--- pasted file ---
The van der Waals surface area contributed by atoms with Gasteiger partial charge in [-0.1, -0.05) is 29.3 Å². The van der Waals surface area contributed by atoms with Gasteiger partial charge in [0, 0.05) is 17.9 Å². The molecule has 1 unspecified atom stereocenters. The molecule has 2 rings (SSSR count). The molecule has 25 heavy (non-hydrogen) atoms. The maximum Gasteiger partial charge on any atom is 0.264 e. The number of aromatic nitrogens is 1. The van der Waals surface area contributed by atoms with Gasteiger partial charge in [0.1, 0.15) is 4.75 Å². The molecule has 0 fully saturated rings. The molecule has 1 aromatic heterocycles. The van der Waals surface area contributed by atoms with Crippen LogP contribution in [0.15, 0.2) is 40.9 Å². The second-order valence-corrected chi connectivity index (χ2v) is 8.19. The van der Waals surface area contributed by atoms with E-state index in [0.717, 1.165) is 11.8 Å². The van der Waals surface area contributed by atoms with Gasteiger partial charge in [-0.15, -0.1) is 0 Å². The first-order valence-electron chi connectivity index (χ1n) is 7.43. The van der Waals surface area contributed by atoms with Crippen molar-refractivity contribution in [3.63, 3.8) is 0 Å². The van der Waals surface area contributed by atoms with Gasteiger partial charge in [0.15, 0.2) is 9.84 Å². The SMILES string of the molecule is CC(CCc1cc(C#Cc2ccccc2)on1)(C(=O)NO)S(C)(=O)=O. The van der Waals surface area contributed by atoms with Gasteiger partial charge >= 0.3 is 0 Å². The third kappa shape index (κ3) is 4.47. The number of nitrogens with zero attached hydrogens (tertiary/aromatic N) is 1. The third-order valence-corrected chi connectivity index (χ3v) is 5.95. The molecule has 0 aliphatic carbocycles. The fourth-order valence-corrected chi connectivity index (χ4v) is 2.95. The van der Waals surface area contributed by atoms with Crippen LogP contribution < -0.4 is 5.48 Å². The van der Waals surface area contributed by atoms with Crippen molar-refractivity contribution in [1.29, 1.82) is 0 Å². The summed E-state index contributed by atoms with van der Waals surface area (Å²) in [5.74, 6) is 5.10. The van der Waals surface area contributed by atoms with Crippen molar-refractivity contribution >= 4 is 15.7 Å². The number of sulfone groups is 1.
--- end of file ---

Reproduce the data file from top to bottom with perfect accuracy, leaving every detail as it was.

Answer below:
The van der Waals surface area contributed by atoms with Gasteiger partial charge in [-0.1, -0.05) is 29.3 Å². The van der Waals surface area contributed by atoms with Gasteiger partial charge in [0, 0.05) is 17.9 Å². The molecule has 1 unspecified atom stereocenters. The molecule has 2 rings (SSSR count). The molecule has 25 heavy (non-hydrogen) atoms. The maximum Gasteiger partial charge on any atom is 0.264 e. The number of aromatic nitrogens is 1. The van der Waals surface area contributed by atoms with Gasteiger partial charge in [0.1, 0.15) is 4.75 Å². The molecule has 0 fully saturated rings. The molecule has 1 aromatic heterocycles. The van der Waals surface area contributed by atoms with Crippen LogP contribution in [0.15, 0.2) is 40.9 Å². The second-order valence-corrected chi connectivity index (χ2v) is 8.19. The van der Waals surface area contributed by atoms with E-state index in [0.717, 1.165) is 11.8 Å². The van der Waals surface area contributed by atoms with Gasteiger partial charge in [-0.15, -0.1) is 0 Å². The first-order valence-electron chi connectivity index (χ1n) is 7.43. The van der Waals surface area contributed by atoms with Crippen molar-refractivity contribution in [3.63, 3.8) is 0 Å². The van der Waals surface area contributed by atoms with Gasteiger partial charge in [0.15, 0.2) is 9.84 Å². The SMILES string of the molecule is CC(CCc1cc(C#Cc2ccccc2)on1)(C(=O)NO)S(C)(=O)=O. The van der Waals surface area contributed by atoms with Gasteiger partial charge >= 0.3 is 0 Å². The third kappa shape index (κ3) is 4.47. The number of nitrogens with zero attached hydrogens (tertiary/aromatic N) is 1. The third-order valence-corrected chi connectivity index (χ3v) is 5.95. The molecule has 0 aliphatic carbocycles. The fourth-order valence-corrected chi connectivity index (χ4v) is 2.95. The van der Waals surface area contributed by atoms with Crippen LogP contribution < -0.4 is 5.48 Å². The van der Waals surface area contributed by atoms with Crippen molar-refractivity contribution in [1.29, 1.82) is 0 Å². The summed E-state index contributed by atoms with van der Waals surface area (Å²) in [5.74, 6) is 5.10. The van der Waals surface area contributed by atoms with Crippen molar-refractivity contribution >= 4 is 15.7 Å². The number of sulfone groups is 1.